Over the last couple of days of writing about General Doolittle and his raid, many who know me have stopped and talked specifically about the men and the mission. To each, I have recommended a couple of books.
The first is Thirty Seconds Over Tokyo, (Pocket Star paperback, July 2004, ISBN-13: 978- 0743474337, 304 pp.) written by the pilot of the seventh bomber off the deck, Ted W. Lawson. Lawson’s book was one of the first I ever read as young person.
Lawson, one of the most severely injured of the Doolittle Raiders, wrote the book as a memoir about his participation on the Doolittle Raid. The book was actually “fleshed out” in four days while at the Mayflower Hotel in Washington in January 1943. Newspaperman Bob Considine worked with Lawson who also made connections with Hollywood.
After Lawson began talking with executives in the movie industry, Thirty Seconds Over Tokyo became a movie in 1944 starring Van Johnson as Lawson, Spencer Tracy as Jimmy Doolittle, and Phyllis Thaxter as Ellen Lawson. The movie went on to win an Academy Award for special effects.
Although Hollywood did a good job with this movie, the standard rule applies: the book is much better than the movie. Through the book, readers have a greater personal perspective regarding the lives of Ted and Ellen Lawson. In addition, the flying scenes are more realistic in one’s mind than on the black & white screen.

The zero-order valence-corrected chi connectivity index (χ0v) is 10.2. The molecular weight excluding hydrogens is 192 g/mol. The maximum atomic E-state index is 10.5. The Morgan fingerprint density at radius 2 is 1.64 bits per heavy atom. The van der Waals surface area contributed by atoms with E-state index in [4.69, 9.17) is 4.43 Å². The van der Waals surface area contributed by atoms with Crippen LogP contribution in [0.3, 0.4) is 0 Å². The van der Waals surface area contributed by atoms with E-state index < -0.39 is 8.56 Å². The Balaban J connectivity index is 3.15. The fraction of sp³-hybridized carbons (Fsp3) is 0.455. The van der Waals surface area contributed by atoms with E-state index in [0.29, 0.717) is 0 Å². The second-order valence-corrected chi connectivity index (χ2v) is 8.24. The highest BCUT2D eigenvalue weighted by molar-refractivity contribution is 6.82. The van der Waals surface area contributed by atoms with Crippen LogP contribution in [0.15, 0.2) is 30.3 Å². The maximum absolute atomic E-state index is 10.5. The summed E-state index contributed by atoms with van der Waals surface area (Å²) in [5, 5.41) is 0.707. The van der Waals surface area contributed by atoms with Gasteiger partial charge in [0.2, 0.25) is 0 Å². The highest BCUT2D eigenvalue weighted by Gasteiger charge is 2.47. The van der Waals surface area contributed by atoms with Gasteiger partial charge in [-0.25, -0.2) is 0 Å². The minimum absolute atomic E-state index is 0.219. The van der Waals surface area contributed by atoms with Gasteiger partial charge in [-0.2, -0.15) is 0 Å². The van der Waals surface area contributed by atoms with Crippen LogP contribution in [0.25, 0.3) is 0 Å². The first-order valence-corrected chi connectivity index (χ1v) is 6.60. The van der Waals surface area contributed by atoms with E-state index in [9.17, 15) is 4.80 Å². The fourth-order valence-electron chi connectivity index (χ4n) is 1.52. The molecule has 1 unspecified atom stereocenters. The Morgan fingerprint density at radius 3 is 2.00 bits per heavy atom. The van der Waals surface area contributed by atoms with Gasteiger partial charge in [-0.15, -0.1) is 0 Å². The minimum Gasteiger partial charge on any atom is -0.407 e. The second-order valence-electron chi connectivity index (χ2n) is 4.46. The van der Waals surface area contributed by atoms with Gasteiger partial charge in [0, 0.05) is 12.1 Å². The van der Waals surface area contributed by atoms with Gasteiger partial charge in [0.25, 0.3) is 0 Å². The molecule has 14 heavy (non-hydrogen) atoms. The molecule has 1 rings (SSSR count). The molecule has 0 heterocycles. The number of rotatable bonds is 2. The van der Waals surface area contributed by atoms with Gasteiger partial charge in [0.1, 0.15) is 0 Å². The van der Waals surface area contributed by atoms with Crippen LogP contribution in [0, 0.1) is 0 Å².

The other book, I Could Never Be So Lucky Again, is Jimmy Doolittle’s autobiography co-authored by Carroll V. Glines. (Bantam paperback, April 2001, ISBN-13: 978-0553584646, 560 pp.) This is a very serious look into the life of Jimmy Doolittle, aviator, military officer, and test pilot. His life, coincidently, parallels much of American aviation, both military and civilian.
Doolittle was a record holder and one of the first to hold a doctorate in aviation. He also pioneered instrument flight. He was a risk-taker down to the bone, which combined with the records he broke and the pioneering flying attributed to his work, made him the natural choice for the first raid against Japan.
Doolittle’s story is so rich with aviation history. Anyone who has even a modicum of interest in the story of aviation in America should read his book. It is one of those, for aviators, truly hard to put down.
© 2011 J. Clark